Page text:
Organisation : Tennessee Secretary of State
Facility : Find Your County Election Commission
Country : United States
State : Tennessee
Find Your County Election Commission : http://tnsos.org/elections/election_commissions.php
Home Page : http://sos.tn.gov/elections
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Find Your County Election Commission
1. Select Country
2. Click to Find Commission
3. Click Country on Map
Related : SOS Tennessee How to Update Voter Registration Information : www.electionin.org/559.html
Purging Voter Registration
Once properly registered to vote in Tennessee, a person remains permanently registered unless the election commission must remove the registration from its records as a result of acts that require purging a voter. T.C.A. 2-2-105 and 2-2-106.
Acts Purging a Registered Voter :
The registration of a voter shall be purged :
** Upon receipt of a request to purge by the voter.
** Upon learning that a voter has had a name change for ninety (90) days or more, except by marriage, and the voter has failed to notify the election commission.
** Upon the death of the voter.
** Upon receiving official confirmation that the voter has been convicted of an infamous crime as defined in T.C.A. 40-20-112.
** Upon written confirmation that the voter has moved outside the county of registration or has registered to vote in another jurisdiction.
** If the voter fails to respond to a confirmation notice, and if the voter fails to otherwise update the voter’s registration over a period of two (2) consecutive regular November elections following the date the notice was first sent.
Help America Vote Act (HAVA)
In 2002, President Bush signed into law the Help America Vote Act of 2002 (hereinafter HAVA). This bill required mandatory changes and improvements in the electoral process. Each state was required to develop State Plans which addressed how the state would implement the mandatory requirements. Some of the changes included the replacement of all punchcard and lever voting systems, a statewide voter registration list, the implementation of provisional voting, and a uniform complaint grievance process. Tennessee submitted the required state plans in 2003 and 2004. Tennessee also implemented a complaint grievance process for Title III violations of HAVA.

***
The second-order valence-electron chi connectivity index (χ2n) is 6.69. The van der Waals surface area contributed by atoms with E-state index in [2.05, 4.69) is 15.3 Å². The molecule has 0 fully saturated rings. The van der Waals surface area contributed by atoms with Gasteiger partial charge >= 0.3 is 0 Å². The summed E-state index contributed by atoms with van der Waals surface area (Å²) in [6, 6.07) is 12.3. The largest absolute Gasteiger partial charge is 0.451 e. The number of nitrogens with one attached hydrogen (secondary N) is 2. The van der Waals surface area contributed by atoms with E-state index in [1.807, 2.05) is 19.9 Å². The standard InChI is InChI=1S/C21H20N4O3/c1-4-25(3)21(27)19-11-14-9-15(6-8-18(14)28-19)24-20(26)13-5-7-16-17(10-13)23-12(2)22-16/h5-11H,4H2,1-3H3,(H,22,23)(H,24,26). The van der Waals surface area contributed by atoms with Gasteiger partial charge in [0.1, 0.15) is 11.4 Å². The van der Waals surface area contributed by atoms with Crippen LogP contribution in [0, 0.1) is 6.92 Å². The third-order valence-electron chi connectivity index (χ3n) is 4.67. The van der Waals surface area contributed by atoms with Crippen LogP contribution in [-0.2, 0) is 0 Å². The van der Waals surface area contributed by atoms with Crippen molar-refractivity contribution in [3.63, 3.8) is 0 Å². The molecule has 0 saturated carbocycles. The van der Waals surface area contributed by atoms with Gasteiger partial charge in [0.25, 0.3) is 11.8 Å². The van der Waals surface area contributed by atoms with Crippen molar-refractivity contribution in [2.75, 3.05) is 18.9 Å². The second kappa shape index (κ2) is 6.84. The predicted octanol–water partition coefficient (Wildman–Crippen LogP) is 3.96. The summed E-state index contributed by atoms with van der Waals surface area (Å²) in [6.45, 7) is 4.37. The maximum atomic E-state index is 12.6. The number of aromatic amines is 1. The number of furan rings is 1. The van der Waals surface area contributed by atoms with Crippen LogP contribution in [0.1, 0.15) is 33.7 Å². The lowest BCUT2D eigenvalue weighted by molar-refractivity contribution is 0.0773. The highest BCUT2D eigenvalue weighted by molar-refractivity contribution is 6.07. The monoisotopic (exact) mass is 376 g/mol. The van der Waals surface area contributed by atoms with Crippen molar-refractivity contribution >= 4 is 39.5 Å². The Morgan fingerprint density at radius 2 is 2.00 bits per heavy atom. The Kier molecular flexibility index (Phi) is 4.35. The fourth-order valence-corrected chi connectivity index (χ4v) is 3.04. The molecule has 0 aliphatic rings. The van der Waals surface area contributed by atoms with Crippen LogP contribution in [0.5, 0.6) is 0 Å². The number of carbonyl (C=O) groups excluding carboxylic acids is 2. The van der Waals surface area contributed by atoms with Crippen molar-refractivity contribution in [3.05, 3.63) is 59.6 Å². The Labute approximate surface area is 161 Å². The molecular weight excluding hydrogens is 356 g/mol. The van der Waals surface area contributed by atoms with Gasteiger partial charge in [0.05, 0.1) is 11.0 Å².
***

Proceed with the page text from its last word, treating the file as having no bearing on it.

Does my complaint qualify as a Title III complaint? :
Title IV of the Help America Vote Act requires each state to establish a state-based administrative complaint procedure. This procedure allows individuals to file a complaint if any person believes that a violation under Title III of the Help America Vote Act has occurred, is occurring or is about to occur.
A violation of Title III would include issues dealing with the following HAVA sections :
** voting system standards
** provisional voting
** voter information requirements
** statewide voter registration database and
** accessibility for persons with disabilities
What happens if I file a Title III complaint? :
** Complaints must be filed on a Title III HAVA complaint form. Complaint forms may be found at your local county election office, the State Coordinator of Elections office or online.
** All complaints must be in writing, notarized, signed, and sworn to by the complainant. The complaint may be filed with either the Coordinator of Elections or the local county election office.
** Once a formal complaint is filed, the Coordinator of Elections or designee will decide the resolution of the complaint.
** A complainant may request a hearing on the record.
** The Coordinator of Elections or designee will gather information which may include written responses from the parties.
** Once all the information is gathered, the Coordinator of Elections or designee will determine whether or not there is a violation of Title III.
** If it is determined that a violation of Title III has occurred, the State shall provide an appropriate remedy in accordance with Title III.
** If it is determined that no violation of Title III has occurred, the State shall publish the dismissed complaints of the procedures.
** A final determination must be made within 90 days of the complaint being filed.
** Only the complainant may agree to extend this period of time.
** If a final determination is not made within 90 days and no extension is granted, the complaint shall be resolved within 60 days through alternative dispute resolution. All previous proceedings, including the record and any correspondence, shall be forwarded to an administrative law judge for alternative dispute resolution.
If your complaint does not fall within one of the above categories, you may still file a complaint with your local county election office, the State Coordinator of Elections office or online using a general complaint form.